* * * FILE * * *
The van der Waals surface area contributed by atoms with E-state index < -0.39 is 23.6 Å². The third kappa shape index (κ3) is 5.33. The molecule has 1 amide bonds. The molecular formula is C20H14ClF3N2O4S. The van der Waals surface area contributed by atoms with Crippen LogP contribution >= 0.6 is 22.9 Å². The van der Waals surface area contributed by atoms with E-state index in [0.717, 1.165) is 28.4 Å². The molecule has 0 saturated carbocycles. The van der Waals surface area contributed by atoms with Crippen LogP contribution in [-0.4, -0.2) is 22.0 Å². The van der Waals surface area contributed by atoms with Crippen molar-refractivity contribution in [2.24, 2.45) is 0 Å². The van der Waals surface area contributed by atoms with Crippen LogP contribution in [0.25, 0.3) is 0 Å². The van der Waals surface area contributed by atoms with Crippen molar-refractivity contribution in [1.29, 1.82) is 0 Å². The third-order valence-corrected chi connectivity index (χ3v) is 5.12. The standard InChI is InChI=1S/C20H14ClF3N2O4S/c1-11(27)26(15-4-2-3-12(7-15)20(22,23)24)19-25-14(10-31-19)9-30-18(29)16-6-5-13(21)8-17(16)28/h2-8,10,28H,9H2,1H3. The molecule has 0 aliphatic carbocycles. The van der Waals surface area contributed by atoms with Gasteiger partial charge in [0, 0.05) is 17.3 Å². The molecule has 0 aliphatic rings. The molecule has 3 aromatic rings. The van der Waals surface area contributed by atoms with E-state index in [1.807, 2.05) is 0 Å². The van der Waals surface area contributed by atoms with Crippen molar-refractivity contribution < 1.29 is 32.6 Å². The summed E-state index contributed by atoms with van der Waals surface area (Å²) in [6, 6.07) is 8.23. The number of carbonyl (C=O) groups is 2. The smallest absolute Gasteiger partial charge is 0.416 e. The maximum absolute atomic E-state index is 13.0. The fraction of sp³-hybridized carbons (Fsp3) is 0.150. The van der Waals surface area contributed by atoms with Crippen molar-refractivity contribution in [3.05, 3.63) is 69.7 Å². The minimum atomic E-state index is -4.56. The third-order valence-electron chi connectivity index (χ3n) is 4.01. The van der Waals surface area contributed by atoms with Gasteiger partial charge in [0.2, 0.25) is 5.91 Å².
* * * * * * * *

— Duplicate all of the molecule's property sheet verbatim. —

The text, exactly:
The van der Waals surface area contributed by atoms with E-state index < -0.39 is 23.6 Å². The third kappa shape index (κ3) is 5.33. The molecule has 1 amide bonds. The molecular formula is C20H14ClF3N2O4S. The van der Waals surface area contributed by atoms with Crippen LogP contribution >= 0.6 is 22.9 Å². The van der Waals surface area contributed by atoms with E-state index in [0.717, 1.165) is 28.4 Å². The molecule has 0 saturated carbocycles. The van der Waals surface area contributed by atoms with Crippen LogP contribution in [-0.4, -0.2) is 22.0 Å². The van der Waals surface area contributed by atoms with Crippen molar-refractivity contribution in [2.24, 2.45) is 0 Å². The van der Waals surface area contributed by atoms with Crippen LogP contribution in [0.25, 0.3) is 0 Å². The van der Waals surface area contributed by atoms with Crippen molar-refractivity contribution in [1.29, 1.82) is 0 Å². The third-order valence-corrected chi connectivity index (χ3v) is 5.12. The standard InChI is InChI=1S/C20H14ClF3N2O4S/c1-11(27)26(15-4-2-3-12(7-15)20(22,23)24)19-25-14(10-31-19)9-30-18(29)16-6-5-13(21)8-17(16)28/h2-8,10,28H,9H2,1H3. The molecule has 0 aliphatic carbocycles. The van der Waals surface area contributed by atoms with Gasteiger partial charge in [0, 0.05) is 17.3 Å². The molecule has 0 aliphatic rings. The molecule has 3 aromatic rings. The van der Waals surface area contributed by atoms with E-state index in [1.807, 2.05) is 0 Å². The van der Waals surface area contributed by atoms with Crippen molar-refractivity contribution < 1.29 is 32.6 Å². The summed E-state index contributed by atoms with van der Waals surface area (Å²) in [6, 6.07) is 8.23. The number of carbonyl (C=O) groups is 2. The smallest absolute Gasteiger partial charge is 0.416 e. The maximum absolute atomic E-state index is 13.0. The fraction of sp³-hybridized carbons (Fsp3) is 0.150. The van der Waals surface area contributed by atoms with Crippen molar-refractivity contribution in [3.05, 3.63) is 69.7 Å². The minimum atomic E-state index is -4.56. The third-order valence-electron chi connectivity index (χ3n) is 4.01. The van der Waals surface area contributed by atoms with Gasteiger partial charge in [0.2, 0.25) is 5.91 Å².